One of the initial steps of any search engine marketing (SEO) campaign is to form a list of target keywords. Where webmasters and SEO’s often go wrong is prioritizing the highest traffic, most competitive keywords. They should learn from the lion. It always goes for the smallest and weakest first.
The lion doesn’t go and attack the biggest wildebeest in the pack. It knows that if it goes for the biggest, it could potentially yield the most meat. It also knows that such a task will, at best, just consume a lot of energy for no gain. At worst, it will get the lion trampled under the weight of a thousand panicked hooves.
The smarter move is to start with sick, wounded and unwanted keywords… I mean wildebeest.
The lion does this because:
- It’s an easy win
- Yields at least some food to grow and maintain the pack
- Provides fuel for the next hunt
The SEO does this with a keyword list because:
- It’s an easy win
- Provides at least some traffic and authority for their website
- Provides relevant authority to help win the next, bigger keyword
Say you’re doing a local search campaign and you want to be the best ranking widget maker in a given state. Start small: go for the more specific, long-tail keywords first in order to win the more general, higher traffic keywords that you ultimately want. Make sure you can at least be the top ranked business of your type in relation to something as small as the road your headquarters are on. Then focus on your neighborhood, then your city, then your county, then the region of the state you’re in. THEN worry about those state-level rankings. If you’ve picked the low-hanging fruit and earned search presence in all of these areas, capturing the state-level rankings will be a lot easier.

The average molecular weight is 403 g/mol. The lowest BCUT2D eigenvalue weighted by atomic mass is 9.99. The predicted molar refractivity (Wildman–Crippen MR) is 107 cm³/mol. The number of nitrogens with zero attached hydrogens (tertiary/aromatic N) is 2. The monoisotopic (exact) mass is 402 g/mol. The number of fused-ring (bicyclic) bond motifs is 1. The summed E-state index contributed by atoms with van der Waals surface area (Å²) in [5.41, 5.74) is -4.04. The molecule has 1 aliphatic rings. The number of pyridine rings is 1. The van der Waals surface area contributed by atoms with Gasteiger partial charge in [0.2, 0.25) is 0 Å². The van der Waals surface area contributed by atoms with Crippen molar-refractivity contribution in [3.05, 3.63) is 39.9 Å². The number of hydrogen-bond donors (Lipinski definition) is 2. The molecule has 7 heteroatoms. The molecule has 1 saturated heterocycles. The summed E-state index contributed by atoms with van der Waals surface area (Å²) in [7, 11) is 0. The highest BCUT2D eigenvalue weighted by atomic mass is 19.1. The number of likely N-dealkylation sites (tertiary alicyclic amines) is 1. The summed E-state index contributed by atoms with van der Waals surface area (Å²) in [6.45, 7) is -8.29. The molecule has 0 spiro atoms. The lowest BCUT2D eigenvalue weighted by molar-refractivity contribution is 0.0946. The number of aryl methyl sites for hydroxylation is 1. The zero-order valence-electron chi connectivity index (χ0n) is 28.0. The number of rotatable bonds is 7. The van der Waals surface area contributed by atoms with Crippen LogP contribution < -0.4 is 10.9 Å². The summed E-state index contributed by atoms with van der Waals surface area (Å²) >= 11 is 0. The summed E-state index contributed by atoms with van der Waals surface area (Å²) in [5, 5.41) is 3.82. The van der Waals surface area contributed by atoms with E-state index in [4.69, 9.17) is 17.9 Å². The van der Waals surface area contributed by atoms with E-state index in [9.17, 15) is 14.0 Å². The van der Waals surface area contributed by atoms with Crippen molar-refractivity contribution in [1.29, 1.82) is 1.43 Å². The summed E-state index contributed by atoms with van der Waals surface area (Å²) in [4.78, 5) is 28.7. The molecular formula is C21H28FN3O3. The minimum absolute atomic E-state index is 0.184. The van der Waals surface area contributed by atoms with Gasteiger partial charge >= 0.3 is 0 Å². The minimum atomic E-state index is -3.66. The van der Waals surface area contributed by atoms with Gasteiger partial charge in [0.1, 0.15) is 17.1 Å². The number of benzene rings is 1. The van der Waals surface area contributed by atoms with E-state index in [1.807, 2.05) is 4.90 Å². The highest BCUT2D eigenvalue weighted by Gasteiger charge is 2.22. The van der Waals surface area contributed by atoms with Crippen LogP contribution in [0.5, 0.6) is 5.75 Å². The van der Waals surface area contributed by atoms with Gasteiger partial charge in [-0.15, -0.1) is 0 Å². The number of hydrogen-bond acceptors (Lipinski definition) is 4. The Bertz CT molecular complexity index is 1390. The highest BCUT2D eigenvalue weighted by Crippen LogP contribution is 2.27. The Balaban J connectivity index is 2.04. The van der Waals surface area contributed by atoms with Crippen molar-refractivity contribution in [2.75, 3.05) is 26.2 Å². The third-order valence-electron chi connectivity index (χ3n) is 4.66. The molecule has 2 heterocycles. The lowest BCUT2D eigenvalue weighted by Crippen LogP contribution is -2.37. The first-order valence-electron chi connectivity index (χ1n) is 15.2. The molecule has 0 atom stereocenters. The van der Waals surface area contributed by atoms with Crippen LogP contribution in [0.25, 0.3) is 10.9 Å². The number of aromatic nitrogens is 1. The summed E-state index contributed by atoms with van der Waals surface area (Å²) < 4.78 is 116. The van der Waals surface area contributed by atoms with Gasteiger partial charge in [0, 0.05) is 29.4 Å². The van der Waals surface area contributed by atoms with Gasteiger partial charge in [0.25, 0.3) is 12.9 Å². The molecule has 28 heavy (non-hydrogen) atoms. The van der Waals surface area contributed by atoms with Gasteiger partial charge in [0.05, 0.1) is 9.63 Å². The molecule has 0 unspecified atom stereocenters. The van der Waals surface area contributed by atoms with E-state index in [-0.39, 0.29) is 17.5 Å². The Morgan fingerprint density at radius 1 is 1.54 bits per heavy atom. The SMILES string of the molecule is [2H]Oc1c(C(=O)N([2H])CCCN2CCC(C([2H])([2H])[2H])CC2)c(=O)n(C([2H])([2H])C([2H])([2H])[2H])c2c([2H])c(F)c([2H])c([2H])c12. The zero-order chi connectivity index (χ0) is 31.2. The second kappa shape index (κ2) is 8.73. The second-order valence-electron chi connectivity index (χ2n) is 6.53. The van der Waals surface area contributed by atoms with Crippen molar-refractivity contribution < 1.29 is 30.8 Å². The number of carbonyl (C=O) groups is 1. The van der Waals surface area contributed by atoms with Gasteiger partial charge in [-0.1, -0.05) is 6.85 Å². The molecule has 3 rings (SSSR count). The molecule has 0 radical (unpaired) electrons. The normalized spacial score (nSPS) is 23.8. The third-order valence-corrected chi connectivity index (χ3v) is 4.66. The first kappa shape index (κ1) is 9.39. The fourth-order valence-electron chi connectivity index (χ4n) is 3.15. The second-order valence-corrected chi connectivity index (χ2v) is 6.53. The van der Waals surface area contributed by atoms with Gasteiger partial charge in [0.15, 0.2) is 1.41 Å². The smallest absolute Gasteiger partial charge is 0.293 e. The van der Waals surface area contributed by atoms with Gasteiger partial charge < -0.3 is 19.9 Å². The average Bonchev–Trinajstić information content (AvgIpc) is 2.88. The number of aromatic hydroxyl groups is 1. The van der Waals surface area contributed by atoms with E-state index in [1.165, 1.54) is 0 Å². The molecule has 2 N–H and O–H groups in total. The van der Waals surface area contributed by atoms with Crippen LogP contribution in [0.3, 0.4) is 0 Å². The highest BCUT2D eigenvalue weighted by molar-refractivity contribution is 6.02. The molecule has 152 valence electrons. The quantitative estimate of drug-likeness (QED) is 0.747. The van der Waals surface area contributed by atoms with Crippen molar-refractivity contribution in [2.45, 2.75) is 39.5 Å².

If it’s not a localized search campaign, focus on ranking for the most specific keyword on your list that most closely describe the thing you do best or are best known for first. Rank well for every shape and color of widget before you even think about ranking for just “widgets.”
That biggest wildebeest isn’t so tough without his herd, now is he? Now move in, take the kill.